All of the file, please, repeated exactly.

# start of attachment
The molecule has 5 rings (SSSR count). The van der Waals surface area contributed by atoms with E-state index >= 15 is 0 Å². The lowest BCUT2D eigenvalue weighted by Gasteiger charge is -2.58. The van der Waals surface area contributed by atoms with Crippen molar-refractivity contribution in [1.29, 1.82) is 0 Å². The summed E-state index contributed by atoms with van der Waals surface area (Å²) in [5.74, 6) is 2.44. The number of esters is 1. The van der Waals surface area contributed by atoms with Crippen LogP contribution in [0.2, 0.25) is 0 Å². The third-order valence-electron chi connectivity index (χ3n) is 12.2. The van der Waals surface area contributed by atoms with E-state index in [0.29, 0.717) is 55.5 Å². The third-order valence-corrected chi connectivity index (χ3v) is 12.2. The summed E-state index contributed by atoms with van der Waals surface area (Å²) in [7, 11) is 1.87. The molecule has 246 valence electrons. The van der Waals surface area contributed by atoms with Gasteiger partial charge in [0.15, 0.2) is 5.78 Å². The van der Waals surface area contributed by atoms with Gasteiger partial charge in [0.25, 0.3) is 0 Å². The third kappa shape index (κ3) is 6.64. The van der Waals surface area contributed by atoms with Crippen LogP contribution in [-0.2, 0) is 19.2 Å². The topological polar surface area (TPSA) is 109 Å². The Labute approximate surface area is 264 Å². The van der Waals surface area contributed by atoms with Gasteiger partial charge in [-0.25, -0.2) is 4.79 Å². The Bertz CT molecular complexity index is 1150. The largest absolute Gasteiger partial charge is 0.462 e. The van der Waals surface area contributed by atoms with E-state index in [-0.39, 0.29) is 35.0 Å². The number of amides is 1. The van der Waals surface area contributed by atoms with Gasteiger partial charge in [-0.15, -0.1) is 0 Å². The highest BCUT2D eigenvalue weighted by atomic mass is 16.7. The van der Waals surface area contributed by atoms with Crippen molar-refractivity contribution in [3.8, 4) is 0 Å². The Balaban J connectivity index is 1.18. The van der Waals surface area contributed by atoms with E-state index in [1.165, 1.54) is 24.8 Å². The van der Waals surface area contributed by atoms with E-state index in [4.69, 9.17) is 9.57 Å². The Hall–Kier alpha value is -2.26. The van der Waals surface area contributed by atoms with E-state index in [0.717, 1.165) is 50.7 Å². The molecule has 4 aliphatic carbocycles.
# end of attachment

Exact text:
The molecule has 5 rings (SSSR count). The van der Waals surface area contributed by atoms with E-state index >= 15 is 0 Å². The lowest BCUT2D eigenvalue weighted by Gasteiger charge is -2.58. The van der Waals surface area contributed by atoms with Crippen molar-refractivity contribution in [1.29, 1.82) is 0 Å². The summed E-state index contributed by atoms with van der Waals surface area (Å²) in [5.74, 6) is 2.44. The number of esters is 1. The van der Waals surface area contributed by atoms with Crippen LogP contribution in [0.2, 0.25) is 0 Å². The third-order valence-electron chi connectivity index (χ3n) is 12.2. The van der Waals surface area contributed by atoms with E-state index in [0.29, 0.717) is 55.5 Å². The third-order valence-corrected chi connectivity index (χ3v) is 12.2. The summed E-state index contributed by atoms with van der Waals surface area (Å²) in [7, 11) is 1.87. The molecule has 246 valence electrons. The van der Waals surface area contributed by atoms with Gasteiger partial charge in [0.15, 0.2) is 5.78 Å². The van der Waals surface area contributed by atoms with Gasteiger partial charge in [0.25, 0.3) is 0 Å². The third kappa shape index (κ3) is 6.64. The van der Waals surface area contributed by atoms with Crippen LogP contribution in [-0.2, 0) is 19.2 Å². The topological polar surface area (TPSA) is 109 Å². The Labute approximate surface area is 264 Å². The van der Waals surface area contributed by atoms with Gasteiger partial charge in [-0.25, -0.2) is 4.79 Å². The Bertz CT molecular complexity index is 1150. The largest absolute Gasteiger partial charge is 0.462 e. The van der Waals surface area contributed by atoms with E-state index in [-0.39, 0.29) is 35.0 Å². The number of amides is 1. The van der Waals surface area contributed by atoms with Gasteiger partial charge in [-0.15, -0.1) is 0 Å². The highest BCUT2D eigenvalue weighted by atomic mass is 16.7. The van der Waals surface area contributed by atoms with Crippen molar-refractivity contribution in [3.8, 4) is 0 Å². The Balaban J connectivity index is 1.18. The van der Waals surface area contributed by atoms with E-state index in [1.165, 1.54) is 24.8 Å². The van der Waals surface area contributed by atoms with E-state index in [4.69, 9.17) is 9.57 Å². The Hall–Kier alpha value is -2.26. The van der Waals surface area contributed by atoms with E-state index in [0.717, 1.165) is 50.7 Å². The molecule has 4 aliphatic carbocycles.